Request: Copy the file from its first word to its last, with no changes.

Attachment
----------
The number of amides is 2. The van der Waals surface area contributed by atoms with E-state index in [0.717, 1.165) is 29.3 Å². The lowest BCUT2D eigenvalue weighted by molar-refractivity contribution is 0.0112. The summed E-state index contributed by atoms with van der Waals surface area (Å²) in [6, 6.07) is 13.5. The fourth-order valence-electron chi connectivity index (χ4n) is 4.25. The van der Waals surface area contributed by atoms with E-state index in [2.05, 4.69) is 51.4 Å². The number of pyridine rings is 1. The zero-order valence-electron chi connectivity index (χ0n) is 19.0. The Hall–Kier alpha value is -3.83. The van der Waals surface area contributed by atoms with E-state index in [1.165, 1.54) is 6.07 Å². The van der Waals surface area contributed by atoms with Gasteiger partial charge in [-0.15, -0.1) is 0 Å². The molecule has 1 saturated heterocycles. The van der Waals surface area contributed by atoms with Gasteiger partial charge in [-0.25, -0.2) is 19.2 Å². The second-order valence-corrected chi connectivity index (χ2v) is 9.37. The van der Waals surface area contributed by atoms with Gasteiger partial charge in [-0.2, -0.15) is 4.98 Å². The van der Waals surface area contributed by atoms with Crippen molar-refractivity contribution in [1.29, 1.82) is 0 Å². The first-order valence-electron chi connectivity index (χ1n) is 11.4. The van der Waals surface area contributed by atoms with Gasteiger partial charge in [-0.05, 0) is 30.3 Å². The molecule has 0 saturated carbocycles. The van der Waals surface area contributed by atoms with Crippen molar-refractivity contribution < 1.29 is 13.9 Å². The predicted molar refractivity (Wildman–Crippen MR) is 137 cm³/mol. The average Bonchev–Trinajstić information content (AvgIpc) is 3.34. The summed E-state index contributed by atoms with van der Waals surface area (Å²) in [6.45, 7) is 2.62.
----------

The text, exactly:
The number of amides is 2. The van der Waals surface area contributed by atoms with E-state index in [0.717, 1.165) is 29.3 Å². The lowest BCUT2D eigenvalue weighted by molar-refractivity contribution is 0.0112. The summed E-state index contributed by atoms with van der Waals surface area (Å²) in [6, 6.07) is 13.5. The fourth-order valence-electron chi connectivity index (χ4n) is 4.25. The van der Waals surface area contributed by atoms with E-state index in [2.05, 4.69) is 51.4 Å². The number of pyridine rings is 1. The zero-order valence-electron chi connectivity index (χ0n) is 19.0. The Hall–Kier alpha value is -3.83. The van der Waals surface area contributed by atoms with E-state index in [1.165, 1.54) is 6.07 Å². The van der Waals surface area contributed by atoms with Gasteiger partial charge in [-0.15, -0.1) is 0 Å². The molecule has 1 saturated heterocycles. The van der Waals surface area contributed by atoms with Gasteiger partial charge in [-0.25, -0.2) is 19.2 Å². The second-order valence-corrected chi connectivity index (χ2v) is 9.37. The van der Waals surface area contributed by atoms with Gasteiger partial charge in [-0.2, -0.15) is 4.98 Å². The van der Waals surface area contributed by atoms with Crippen molar-refractivity contribution in [1.29, 1.82) is 0 Å². The first-order valence-electron chi connectivity index (χ1n) is 11.4. The van der Waals surface area contributed by atoms with Gasteiger partial charge in [-0.05, 0) is 30.3 Å². The molecule has 0 saturated carbocycles. The van der Waals surface area contributed by atoms with Crippen molar-refractivity contribution < 1.29 is 13.9 Å². The predicted molar refractivity (Wildman–Crippen MR) is 137 cm³/mol. The average Bonchev–Trinajstić information content (AvgIpc) is 3.34. The summed E-state index contributed by atoms with van der Waals surface area (Å²) in [6.45, 7) is 2.62.